Edwin D. Calligan v. State of Indiana (NFP)
Criminal. Affirms denial of motion to correct erroneous sentence.

Charles Neal v. State of Indiana (NFP)
Criminal. Affirms classification as a sexually violent predator.

Logan B. Lake v. State of Indiana (NFP)
Criminal. Affirms murder conviction.

Antonio Rush v. State of Indiana (NFP)
Criminal. Affirms convictions of Class A felony dealing in cocaine and Class A misdemeanor driving while suspended.

Adam Schafer v. State of Indiana (NFP)
Criminal. Affirms sentence for Class B felony causing death when operating a motor vehicle with a schedule I or II controlled substance in the blood.

Stacey L. Certain v. State of Indiana (NFP)
Criminal. Affirms second probation revocation.

Harley J. Wise, II v. State of Indiana (NFP)
Civil collection. Affirms grant of Discover Bank’s motion for summary judgment for a credit card balance.

Nick Bigsby v. State of Indiana (NFP)
Criminal. Affirms convictions of Class A felony rape, Class D felony strangulation, and Class A misdemeanor battery.

Term. of Parent-Child Rel. of J.C.; J.P. v. Indiana Dept. of Child Services (NFP)
Juvenile. Affirms termination of parental rights.



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  1. If a class action suit or other manner of retribution is possible, count me in. I have email and voicemail from the man. He colluded with opposing counsel, I am certain. My case was damaged so severely it nearly lost me everything and I am still paying dearly.

  2. There's probably a lot of blame that can be cast around for Indiana Tech's abysmal bar passage rate this last February. The folks who decided that Indiana, a state with roughly 16,000 to 18,000 attorneys, needs a fifth law school need to question the motives that drove their support of this project. Others, who have been "strong supporters" of the law school, should likewise ask themselves why they believe this institution should be supported. Is it because it fills some real need in the state? Or is it, instead, nothing more than a resume builder for those who teach there part-time? And others who make excuses for the students' poor performance, especially those who offer nothing more than conspiracy theories to back up their claims--who are they helping? What evidence do they have to support their posturing? Ultimately, though, like most everything in life, whether one succeeds or fails is entirely within one's own hands. At least one student from Indiana Tech proved this when he/she took and passed the February bar. A second Indiana Tech student proved this when they took the bar in another state and passed. As for the remaining 9 who took the bar and didn't pass (apparently, one of the students successfully appealed his/her original score), it's now up to them (and nobody else) to ensure that they pass on their second attempt. These folks should feel no shame; many currently successful practicing attorneys failed the bar exam on their first try. These same attorneys picked themselves up, dusted themselves off, and got back to the rigorous study needed to ensure they would pass on their second go 'round. This is what the Indiana Tech students who didn't pass the first time need to do. Of course, none of this answers such questions as whether Indiana Tech should be accredited by the ABA, whether the school should keep its doors open, or, most importantly, whether it should have even opened its doors in the first place. Those who promoted the idea of a fifth law school in Indiana need to do a lot of soul-searching regarding their decisions. These same people should never be allowed, again, to have a say about the future of legal education in this state or anywhere else. Indiana already has four law schools. That's probably one more than it really needs. But it's more than enough.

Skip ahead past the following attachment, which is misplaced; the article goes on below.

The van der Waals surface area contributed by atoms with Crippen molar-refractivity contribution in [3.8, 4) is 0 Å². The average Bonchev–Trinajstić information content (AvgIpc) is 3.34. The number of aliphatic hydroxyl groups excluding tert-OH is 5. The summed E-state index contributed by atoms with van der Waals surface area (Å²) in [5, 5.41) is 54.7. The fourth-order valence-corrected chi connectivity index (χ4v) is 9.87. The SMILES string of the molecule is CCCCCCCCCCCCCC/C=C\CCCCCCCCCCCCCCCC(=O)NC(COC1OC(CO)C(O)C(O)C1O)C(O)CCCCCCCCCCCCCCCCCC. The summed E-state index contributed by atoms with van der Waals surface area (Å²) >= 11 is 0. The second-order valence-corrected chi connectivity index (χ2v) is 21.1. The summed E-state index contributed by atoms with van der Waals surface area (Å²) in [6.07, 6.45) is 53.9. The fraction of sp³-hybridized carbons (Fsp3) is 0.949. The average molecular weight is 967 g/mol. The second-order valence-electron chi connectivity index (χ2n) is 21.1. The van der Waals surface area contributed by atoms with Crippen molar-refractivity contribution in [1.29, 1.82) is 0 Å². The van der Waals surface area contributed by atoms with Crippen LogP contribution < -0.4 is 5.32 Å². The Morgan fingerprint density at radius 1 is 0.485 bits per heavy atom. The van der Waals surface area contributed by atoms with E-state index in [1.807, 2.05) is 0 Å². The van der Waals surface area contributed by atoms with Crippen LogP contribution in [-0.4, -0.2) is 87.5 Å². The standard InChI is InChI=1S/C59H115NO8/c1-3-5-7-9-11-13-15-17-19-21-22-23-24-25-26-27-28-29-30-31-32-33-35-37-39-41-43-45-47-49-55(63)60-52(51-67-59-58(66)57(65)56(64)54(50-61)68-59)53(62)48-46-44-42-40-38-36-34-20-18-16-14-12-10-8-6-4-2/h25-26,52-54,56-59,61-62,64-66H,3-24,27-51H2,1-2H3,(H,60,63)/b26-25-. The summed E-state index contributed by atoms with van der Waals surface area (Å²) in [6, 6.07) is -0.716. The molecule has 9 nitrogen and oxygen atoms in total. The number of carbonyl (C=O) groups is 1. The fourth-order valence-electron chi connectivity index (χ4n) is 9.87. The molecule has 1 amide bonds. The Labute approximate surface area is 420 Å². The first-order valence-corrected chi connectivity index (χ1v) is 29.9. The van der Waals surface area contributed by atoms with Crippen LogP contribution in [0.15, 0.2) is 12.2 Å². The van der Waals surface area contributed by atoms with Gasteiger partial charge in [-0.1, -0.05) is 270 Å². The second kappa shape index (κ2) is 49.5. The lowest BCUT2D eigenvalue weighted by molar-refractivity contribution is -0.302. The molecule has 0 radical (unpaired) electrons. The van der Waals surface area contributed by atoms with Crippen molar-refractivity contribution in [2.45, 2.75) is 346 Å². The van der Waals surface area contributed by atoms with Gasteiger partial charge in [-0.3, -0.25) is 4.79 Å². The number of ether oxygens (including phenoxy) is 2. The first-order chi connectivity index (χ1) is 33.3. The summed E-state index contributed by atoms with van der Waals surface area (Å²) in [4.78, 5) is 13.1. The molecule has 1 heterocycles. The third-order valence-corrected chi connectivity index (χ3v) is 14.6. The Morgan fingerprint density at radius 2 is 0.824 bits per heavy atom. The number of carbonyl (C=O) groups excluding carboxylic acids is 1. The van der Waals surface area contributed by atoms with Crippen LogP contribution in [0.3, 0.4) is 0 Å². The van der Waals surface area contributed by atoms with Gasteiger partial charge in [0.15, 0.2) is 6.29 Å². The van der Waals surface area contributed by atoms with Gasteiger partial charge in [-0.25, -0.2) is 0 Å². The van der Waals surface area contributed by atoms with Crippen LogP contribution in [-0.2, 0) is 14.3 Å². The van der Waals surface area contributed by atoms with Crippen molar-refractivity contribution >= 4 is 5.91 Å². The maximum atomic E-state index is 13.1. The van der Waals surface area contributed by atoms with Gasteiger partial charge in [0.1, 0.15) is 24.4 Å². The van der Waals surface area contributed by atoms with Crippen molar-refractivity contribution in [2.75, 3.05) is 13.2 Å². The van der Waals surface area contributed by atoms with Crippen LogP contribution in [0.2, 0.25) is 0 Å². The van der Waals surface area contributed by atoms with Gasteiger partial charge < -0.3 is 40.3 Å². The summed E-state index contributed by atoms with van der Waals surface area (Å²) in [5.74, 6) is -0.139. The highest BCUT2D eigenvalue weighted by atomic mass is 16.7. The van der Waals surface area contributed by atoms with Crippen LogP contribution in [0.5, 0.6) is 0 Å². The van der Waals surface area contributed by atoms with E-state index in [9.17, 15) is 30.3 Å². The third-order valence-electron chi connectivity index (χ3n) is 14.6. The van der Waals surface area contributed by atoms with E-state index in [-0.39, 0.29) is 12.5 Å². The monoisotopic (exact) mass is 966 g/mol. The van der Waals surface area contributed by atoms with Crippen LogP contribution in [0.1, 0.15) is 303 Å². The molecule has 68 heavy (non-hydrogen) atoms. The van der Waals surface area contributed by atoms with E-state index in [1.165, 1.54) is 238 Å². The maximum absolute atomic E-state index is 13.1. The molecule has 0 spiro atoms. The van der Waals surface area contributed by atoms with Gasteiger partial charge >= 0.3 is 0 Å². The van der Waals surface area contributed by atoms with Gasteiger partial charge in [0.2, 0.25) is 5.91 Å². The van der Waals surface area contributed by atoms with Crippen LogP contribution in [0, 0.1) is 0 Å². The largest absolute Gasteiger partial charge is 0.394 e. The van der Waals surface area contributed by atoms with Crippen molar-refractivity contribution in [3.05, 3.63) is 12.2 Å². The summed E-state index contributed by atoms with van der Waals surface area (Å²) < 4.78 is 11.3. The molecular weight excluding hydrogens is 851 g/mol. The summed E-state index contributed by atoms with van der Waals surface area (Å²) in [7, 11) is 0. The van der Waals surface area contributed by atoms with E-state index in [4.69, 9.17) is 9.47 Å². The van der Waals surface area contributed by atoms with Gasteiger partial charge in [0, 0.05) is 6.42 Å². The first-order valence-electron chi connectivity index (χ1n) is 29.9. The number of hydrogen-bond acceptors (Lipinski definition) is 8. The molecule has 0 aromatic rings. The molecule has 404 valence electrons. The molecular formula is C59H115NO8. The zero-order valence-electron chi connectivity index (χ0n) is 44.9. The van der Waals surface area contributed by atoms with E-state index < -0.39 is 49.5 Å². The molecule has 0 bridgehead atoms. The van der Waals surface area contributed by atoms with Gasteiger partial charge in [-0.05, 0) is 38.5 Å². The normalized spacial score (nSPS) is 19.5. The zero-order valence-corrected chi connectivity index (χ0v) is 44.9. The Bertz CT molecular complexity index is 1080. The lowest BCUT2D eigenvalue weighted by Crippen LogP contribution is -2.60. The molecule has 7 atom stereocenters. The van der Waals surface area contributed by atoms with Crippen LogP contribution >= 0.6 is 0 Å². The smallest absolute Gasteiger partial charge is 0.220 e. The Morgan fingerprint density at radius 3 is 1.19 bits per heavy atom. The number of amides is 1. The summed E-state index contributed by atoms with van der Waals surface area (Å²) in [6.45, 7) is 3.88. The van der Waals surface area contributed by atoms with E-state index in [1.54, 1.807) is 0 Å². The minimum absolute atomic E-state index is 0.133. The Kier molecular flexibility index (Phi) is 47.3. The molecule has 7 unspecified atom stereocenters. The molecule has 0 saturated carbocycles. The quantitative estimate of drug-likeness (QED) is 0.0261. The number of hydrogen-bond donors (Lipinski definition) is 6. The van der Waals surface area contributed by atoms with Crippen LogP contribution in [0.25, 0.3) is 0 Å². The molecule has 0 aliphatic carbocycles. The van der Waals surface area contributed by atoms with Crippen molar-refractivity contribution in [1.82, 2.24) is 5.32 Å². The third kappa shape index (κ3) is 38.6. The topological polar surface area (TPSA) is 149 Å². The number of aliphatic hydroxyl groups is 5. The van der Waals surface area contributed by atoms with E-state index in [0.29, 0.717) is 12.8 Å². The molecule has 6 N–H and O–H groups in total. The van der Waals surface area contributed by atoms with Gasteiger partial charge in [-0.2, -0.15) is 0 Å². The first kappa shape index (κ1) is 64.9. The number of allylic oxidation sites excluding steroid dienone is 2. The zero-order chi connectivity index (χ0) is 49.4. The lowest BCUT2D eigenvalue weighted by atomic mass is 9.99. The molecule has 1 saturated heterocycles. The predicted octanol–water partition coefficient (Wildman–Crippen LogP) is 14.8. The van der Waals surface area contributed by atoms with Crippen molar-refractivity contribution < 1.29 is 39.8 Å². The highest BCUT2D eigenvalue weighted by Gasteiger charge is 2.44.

3. This man Steve Hubbard goes on any online post or forum he can find and tries to push his company. He said court reporters would be obsolete a few years ago, yet here we are. How does he have time to search out every single post about court reporters and even spy in private court reporting forums if his company is so successful???? Dude, get a life. And back to what this post was about, I agree that some national firms cause a huge problem.

  4. rensselaer imdiana is doing same thing to children from the judge to attorney and dfs staff they need to be investigated as well

  5. Sex offenders are victims twice, once when they are molested as kids, and again when they repeat the behavior, you never see money spent on helping them do you. That's why this circle continues